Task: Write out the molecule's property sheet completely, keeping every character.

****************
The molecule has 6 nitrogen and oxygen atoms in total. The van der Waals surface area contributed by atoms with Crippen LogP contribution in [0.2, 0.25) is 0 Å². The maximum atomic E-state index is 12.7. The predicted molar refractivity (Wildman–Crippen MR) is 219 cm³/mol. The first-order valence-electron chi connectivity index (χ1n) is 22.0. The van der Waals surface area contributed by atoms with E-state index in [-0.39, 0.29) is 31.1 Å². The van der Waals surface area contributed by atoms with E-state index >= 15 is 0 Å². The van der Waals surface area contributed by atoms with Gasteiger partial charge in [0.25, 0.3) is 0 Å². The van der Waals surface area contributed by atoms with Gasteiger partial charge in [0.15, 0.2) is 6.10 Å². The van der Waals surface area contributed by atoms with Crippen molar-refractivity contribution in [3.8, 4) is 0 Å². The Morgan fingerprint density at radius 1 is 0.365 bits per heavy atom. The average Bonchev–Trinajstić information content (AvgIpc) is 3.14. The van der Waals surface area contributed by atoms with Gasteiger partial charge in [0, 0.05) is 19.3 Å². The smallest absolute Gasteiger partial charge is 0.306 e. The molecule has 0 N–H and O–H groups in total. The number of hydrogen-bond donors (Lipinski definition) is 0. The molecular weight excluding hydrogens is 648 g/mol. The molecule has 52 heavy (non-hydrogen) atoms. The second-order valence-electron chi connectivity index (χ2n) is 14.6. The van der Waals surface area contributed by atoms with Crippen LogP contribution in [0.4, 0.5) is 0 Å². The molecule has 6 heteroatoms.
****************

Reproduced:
The molecule has 6 nitrogen and oxygen atoms in total. The van der Waals surface area contributed by atoms with Crippen LogP contribution in [0.2, 0.25) is 0 Å². The maximum atomic E-state index is 12.7. The predicted molar refractivity (Wildman–Crippen MR) is 219 cm³/mol. The first-order valence-electron chi connectivity index (χ1n) is 22.0. The van der Waals surface area contributed by atoms with E-state index in [-0.39, 0.29) is 31.1 Å². The van der Waals surface area contributed by atoms with E-state index >= 15 is 0 Å². The van der Waals surface area contributed by atoms with Gasteiger partial charge in [0.25, 0.3) is 0 Å². The van der Waals surface area contributed by atoms with Gasteiger partial charge in [0.15, 0.2) is 6.10 Å². The van der Waals surface area contributed by atoms with Crippen molar-refractivity contribution in [3.8, 4) is 0 Å². The Morgan fingerprint density at radius 1 is 0.365 bits per heavy atom. The average Bonchev–Trinajstić information content (AvgIpc) is 3.14. The van der Waals surface area contributed by atoms with Gasteiger partial charge in [0, 0.05) is 19.3 Å². The smallest absolute Gasteiger partial charge is 0.306 e. The molecule has 0 N–H and O–H groups in total. The number of hydrogen-bond donors (Lipinski definition) is 0. The molecular weight excluding hydrogens is 648 g/mol. The molecule has 52 heavy (non-hydrogen) atoms. The second-order valence-electron chi connectivity index (χ2n) is 14.6. The van der Waals surface area contributed by atoms with Crippen LogP contribution in [0.4, 0.5) is 0 Å². The molecule has 6 heteroatoms.